The new dean of Georgetown College, Rosario Ceballo, also joined staff in 2021 and has a background in Women and Gender Studies.
“Building academic departments, those can take time,” DeGioia said. “But it requires from us an unrelenting commitment in focus. I think that commitment is there. And I think the leadership is there.”
South Asian Studies
In April of 2021, over 260 students and staff members signed a petition calling Georgetown to hire more South Asian professors and expand course offerings related to South Asia. DeGioia acknowledged that Georgetown’s curriculum needs to expand to include South Asian Studies.
“[Asian Studies has] been a deep part of our development over the last generation. I would recognize, I think that, we need to deepen our engagement in South Asia,” DeGioia said.
On Monday, the SFS announced a South Asian Studies Undergraduate Certificate developed by the South Asian Society, SFS Asian Studies Program, SFS Academic Council, and students and staff across Georgetown. While the university does not have an undergraduate program dedicated to South Asia yet, this certificate represents the first institutionalization of South Asian Studies at Georgetown.
DeGioia directed the future of academic programs to Georgetown’s deans. “I think fundamentally, the leadership for addressing this challenge is an academic matter,” he said. “That’s Provost Groves and Dean Ceballo and Dean Helman and we would look for them to ensure that we’re not taking our attention away from the need to strengthen and develop our academic programming in areas where we know we strive to be able to do more than where we are now.”
In August, the Biden administration released a new rule to protect the Deferred Action for Childhood Arrivals (DACA) program against legal challenges from a U.S. District Court that deemed the program “unlawful.”
DeGioia applauded the Biden administration’s executive action to protect DACA, but also called for congressional legislation to ensure the program is not easily overturned by future administrations.
“We’re very pleased because it relieves anxiety and stress on our students who are undocumented. But it’s not permanent,” DeGioia said. “As we saw with President Obama’s administrative action, it really is at the discretion of an administration. The continuing need for a permanent solution for our Dreamers remains. So we will continue our efforts in advocating on behalf of legislation that will protect our dreamers.”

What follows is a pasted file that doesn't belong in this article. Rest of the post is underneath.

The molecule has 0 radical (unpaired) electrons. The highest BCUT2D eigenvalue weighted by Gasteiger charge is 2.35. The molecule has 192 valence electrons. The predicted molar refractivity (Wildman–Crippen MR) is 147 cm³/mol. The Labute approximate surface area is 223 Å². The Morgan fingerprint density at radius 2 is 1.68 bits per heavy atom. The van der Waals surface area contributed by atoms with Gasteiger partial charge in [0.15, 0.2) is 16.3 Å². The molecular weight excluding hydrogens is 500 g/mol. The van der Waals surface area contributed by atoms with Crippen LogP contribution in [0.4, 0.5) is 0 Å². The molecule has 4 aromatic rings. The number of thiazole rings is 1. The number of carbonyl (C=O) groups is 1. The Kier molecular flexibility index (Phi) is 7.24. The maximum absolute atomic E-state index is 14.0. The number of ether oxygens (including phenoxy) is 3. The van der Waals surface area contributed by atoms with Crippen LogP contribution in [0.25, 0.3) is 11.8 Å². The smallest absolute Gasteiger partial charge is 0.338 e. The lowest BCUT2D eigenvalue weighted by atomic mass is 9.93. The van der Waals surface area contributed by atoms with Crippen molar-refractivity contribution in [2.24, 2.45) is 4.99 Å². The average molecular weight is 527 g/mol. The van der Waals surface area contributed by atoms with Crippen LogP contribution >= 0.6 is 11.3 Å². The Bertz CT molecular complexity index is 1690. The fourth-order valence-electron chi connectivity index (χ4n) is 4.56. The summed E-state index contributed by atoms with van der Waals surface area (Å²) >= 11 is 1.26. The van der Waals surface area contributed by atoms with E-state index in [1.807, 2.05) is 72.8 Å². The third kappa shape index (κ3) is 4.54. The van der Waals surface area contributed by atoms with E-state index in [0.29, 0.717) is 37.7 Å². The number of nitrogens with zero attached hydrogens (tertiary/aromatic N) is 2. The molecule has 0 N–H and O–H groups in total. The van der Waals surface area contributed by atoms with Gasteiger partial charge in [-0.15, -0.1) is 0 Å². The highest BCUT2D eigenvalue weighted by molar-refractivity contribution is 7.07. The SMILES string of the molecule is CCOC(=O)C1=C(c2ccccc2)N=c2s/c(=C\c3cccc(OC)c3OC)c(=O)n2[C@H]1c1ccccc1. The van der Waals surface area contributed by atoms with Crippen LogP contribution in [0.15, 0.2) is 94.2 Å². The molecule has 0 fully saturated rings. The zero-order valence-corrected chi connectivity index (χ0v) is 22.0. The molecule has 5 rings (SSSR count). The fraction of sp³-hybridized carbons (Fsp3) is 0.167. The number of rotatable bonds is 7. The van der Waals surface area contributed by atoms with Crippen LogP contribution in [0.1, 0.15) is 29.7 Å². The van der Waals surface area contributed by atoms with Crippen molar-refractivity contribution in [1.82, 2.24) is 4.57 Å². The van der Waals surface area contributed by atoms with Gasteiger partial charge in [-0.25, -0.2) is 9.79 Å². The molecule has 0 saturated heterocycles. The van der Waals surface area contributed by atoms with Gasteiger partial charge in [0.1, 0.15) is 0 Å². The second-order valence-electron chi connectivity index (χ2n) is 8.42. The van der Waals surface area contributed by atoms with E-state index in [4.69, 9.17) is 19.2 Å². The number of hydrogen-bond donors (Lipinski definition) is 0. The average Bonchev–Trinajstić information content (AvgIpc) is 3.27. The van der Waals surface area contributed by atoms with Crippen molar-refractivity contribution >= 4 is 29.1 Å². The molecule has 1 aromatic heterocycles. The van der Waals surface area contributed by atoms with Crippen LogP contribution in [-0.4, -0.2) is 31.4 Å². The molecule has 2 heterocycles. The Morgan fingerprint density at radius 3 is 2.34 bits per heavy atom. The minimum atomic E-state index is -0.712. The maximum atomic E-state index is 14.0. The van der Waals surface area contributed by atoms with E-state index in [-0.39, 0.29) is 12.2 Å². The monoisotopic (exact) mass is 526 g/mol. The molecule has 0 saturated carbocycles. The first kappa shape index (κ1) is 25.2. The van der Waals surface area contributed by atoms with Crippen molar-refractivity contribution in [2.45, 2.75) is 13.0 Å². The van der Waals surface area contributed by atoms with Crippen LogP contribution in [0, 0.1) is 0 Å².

Following the Biden announcement, DeGioia also released a statement reasserting Georgetown’s commitment to codifying the DACA program.
In 2019, Georgetown joined 18 other schools in an amicus brief with the Supreme Court in support of DACA. In 2021, it joined an additional amicus brief to the U.S. Court of Appeals after a Texas federal court blocked the program from future participants. In 2021, Georgetown also submitted a statement of support for its DACA students to the Department of Homeland Security.
“We’ve been at the leading edge for universities over the last two decades in supporting first, Dreamers, and then ultimately, the framework in which we discuss it as DACA,” DeGioia said. “We made a decision that we would regard our Dreamers in the same way we would any other student in access to our need-based aid program,” he added.
Bringing in the Bystander
DeGioia also commented on the ‘Bringing in the Bystander’ training. Introduced in 2017 following student activism, the mandatory 5-hour program aimed to combat on-campus sexual misconduct and interpersonal violence through safe intervention techniques. Between the 2016 and 2019 Campus Climate Surveys, the percentage of students who reported being “very” or “extremely” knowledgeable about resources increased from 24.5 to 31.7 percent.